Blood Passion: The Ludlow Massacre and Class War in the American West
Caleb Crain, in The New Yorker
"We must welcome this carefully-researched study of one of the most dramatic, violent, and important episodes in the history of labor struggles in this country."
-Howard Zinn, author of A People's History of the United States
"Blood Passion is the definitive account o≠f a major landmark in the American struggle for social justice. And the way Scott Martelle tells the st≠ory is splendid proof that history can both be written as vividly as a nove≠l and also be documented with scrupulous care."
-Adam Hochschild, author of Bury the Chains: Prophets and Rebels in the Fight to Free an Empire's Slaves
How Blood Passion came about
Curiosity drove me deeper into the history, with loose plans to write a magazine article on the Colorado Coal Field War Project, an archeological exploration of the Ludlow colony and the nearby Berwind mining camp. Led by Dean Saitta of the University of Denver, Philip Duke of Fort Lewis College in Durango, and Randall McGuire of the State University of New York at Binghamton, the 1999-2000 project was the first to treat the site as a place of archeological inquiry, trying to determine what life was like for the miners both before and during the strike. But it quickly became apparent to me that there was more material here than I could shoe-horn into a magazine piece. Blood Passion is the result.
Although Blood Passion explores the violent trajectory of a labor strike, it is not a work of labor history. Rather, it is a journalist's look back at a story of oppression and rebellion, of ordinary people revolting under a corrupt local political system, and of immigrants who discovered that if they wanted a piece of the American Dream they had better be ready to fight for it. A union helped them in that battle, and is an integral part of that history, but this book is about the combatants and the battles themselves.
From this country's earliest days, we have wrestled with the conflicting concepts of respecting our government and rebelling against it. Blood Passion is an attempt to knock some of the dust off this long-forgotten yet hugely emblematic moment in American history.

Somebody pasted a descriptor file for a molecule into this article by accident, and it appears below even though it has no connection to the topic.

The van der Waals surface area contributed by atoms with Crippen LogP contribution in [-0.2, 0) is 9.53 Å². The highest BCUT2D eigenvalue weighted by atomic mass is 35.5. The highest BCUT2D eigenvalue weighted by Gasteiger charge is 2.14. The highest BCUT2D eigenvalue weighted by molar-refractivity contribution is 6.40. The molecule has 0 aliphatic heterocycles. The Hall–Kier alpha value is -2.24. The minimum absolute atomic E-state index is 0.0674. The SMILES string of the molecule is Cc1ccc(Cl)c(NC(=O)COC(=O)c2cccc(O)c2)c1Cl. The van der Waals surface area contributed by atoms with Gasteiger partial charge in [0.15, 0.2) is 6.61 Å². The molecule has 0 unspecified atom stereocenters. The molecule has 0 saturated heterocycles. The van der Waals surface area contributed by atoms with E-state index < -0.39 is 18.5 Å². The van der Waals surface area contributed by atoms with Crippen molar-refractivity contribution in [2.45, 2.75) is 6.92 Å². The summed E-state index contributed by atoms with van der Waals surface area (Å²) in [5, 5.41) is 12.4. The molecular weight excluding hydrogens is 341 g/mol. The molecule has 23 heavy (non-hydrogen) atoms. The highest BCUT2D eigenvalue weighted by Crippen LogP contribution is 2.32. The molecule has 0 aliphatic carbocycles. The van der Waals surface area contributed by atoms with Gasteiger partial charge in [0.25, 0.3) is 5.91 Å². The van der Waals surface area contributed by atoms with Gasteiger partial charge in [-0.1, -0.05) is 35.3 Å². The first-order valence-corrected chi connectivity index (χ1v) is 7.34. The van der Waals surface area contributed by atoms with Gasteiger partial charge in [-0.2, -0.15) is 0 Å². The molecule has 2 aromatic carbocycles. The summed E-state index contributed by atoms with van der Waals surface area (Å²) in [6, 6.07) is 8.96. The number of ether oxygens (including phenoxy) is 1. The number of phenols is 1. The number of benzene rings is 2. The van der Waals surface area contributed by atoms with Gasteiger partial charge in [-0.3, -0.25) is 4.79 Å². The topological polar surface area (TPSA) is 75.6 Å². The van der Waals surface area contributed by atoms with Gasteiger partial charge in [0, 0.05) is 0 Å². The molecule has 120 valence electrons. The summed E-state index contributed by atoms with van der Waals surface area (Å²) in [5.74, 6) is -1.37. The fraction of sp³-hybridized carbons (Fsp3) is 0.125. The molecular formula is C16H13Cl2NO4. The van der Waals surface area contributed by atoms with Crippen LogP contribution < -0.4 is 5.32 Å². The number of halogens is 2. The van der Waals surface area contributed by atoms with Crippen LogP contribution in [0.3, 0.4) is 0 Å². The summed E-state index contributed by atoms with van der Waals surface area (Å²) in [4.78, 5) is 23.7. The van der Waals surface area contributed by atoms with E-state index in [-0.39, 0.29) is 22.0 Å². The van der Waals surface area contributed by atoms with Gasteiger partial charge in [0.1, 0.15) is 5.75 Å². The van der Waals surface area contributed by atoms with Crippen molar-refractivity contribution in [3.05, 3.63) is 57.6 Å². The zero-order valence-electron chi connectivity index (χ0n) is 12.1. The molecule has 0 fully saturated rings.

-- Scott Martelle
The Fear Within: Spies, Commies, and American Democracy on Trial
I got launched on the project because I found the story fascinating, and relatively unexplored outside the realm of Cold War historians. I also found parallels to the USA Patriot Act, in that it and the Smith Act were enacted out of fear of the outside. It's a perverse phenomenon that in times of national crisis, the U.S. tends to undercut the principals it professes to be fighting to preserve -- in this case, freedom of speech and assembly, among others.
The 11 convictions were upheld by the U.S. Supreme Court just after the Korean War broke out. But a change in the makeup of the court, and a lessening of the Red Scare passions, led the court six years later to effectively reverse itself and gut the Smith Act. But by then the men had each served five-year sentences (some more for going on the lam; some less for good behavior).
It's a fascinating story, complete with spies, riots, legal chicanery and intriguing characters.
The trailer, put together by Kathy Price-Robinson.
For teachers and reading groups:
If you're interested in having me discuss Blood Passion with your students or reading group, email me at scott (AT) scottmartelle.com. I'm available for such talks via Skype, which is a wonderful tool for this sort of thing.